What does Ricky Gervais want? He has a reputation beyond argument and more money than the God he goes to such lengths to point out he doesn’t believe in. He has nothing to prove to anyone, least of all snarky critics still hung up on work he did nearly 20 years ago.
None of which stops After Life (Netflix), back for a second series, from being a puzzling thing. Gervais plays Tony, a recently bereaved local newspaper journalist. By day, he goes through the motions at work, snapping at his colleagues, including Kath (Diane Morgan) and Lenny (Tony Way), and rolling his eyes at his interviewees, punishing the world for letting his wife die. At night, he drinks too much and watches the videos his wife made for him as she lay in hospital, in which she urges him to learn to live again and remember to feed the dog.
For some, After Life is a comedy with a heart, a touching exploration of grief, depression and the redemptive power of friendship. Death is easy, is the message. It’s living that’s hard. To judge by its generous IMDb scores and legions of below-the-line defenders, plenty of viewers love it and rank it among Gervais’s best work.
They are welcome to it. Hard as I try, all I see is a series constantly looking for easy solutions. To begin with, it’s meant to be set in Tambury, a rural village, but many of the exteriors are blatantly north London. In the first episode of the new series, Tony walks the dog and looks out from a bench on a hill, which is clearly a view from Hampstead Heath. Short cuts are fine, but that’s one of the most famous parks in the world. It’s like Americans showing village cricket in Central Park. Tony’s house is absurdly nice, too, unless local newspaper salaries have changed since I worked for one. I’m sure Greta Thunberg would approve of filming locations within walking distance of Gervais’s house, but it doesn’t inspire confidence in the effort of the rest of the production.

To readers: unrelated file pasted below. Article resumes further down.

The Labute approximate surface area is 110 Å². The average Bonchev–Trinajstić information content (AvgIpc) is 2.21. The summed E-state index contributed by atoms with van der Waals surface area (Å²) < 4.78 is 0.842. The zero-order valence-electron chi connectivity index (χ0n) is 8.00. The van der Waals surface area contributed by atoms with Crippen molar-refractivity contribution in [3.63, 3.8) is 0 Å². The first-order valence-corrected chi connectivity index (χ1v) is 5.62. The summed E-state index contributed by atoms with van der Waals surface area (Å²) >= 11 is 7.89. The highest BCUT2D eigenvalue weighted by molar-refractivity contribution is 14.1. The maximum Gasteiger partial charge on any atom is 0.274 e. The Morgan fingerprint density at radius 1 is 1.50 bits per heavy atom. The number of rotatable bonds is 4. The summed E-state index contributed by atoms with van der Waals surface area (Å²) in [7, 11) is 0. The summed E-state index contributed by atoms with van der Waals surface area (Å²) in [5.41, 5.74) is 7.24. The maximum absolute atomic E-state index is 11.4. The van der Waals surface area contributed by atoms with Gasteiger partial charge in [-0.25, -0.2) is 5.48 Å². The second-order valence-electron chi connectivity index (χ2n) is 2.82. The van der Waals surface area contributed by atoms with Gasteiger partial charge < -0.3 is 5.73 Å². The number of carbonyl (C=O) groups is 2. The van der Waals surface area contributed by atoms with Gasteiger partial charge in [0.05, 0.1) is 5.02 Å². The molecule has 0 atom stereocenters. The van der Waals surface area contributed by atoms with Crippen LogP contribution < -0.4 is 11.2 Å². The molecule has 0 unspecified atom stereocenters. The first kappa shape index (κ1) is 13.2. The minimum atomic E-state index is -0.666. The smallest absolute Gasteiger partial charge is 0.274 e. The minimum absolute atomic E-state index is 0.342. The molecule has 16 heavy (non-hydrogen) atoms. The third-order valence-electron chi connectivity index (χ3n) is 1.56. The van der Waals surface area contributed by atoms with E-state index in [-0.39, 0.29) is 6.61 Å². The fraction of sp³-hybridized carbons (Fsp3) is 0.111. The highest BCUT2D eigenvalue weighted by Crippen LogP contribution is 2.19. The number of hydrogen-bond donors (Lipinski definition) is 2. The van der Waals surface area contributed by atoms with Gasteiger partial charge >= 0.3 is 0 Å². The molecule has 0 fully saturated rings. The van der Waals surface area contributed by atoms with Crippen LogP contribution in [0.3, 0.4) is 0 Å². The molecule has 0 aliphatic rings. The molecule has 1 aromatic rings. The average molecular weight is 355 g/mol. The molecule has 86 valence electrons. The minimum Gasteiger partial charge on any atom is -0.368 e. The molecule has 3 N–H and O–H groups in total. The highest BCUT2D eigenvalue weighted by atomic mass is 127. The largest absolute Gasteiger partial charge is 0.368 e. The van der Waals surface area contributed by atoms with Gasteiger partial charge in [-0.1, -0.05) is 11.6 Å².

The script has a habit of using swearing where a joke ought to be. In the first episode, Tony and Lenny are sent to visit a woman in the village who has just turned 100 and received her telegram from Brenda. Tony asks her the usual questions about how it feels, what advice she would give. Instead she goes on a rant about how everyone else in her care home is a c***. It might be funny if it was surprising, but this kind of thing happens all the time.
There are flashes of comedy. I enjoyed the scene where the postman, Pat (Joe Wilkinson), asked if he could use Tony’s bathroom and then proceeded to have a bath, and an extended riff on what would have happened had Daphne (Roisin Conaty) seen Tony naked through his window. They have all the Gervais signature moves: the intonation, the trailing off, the reduction of everyday incidents to absurdity, the unreasonable interlocutors. He can still do it, when he wants. He just chooses not to, like Michael Jordan trying to play baseball. Nobody will persuade him otherwise. Gervais has said he’ll do a third series “if fans demand it”. I expect they will. That’s the thing about afterlives. Good or bad, they go on forever.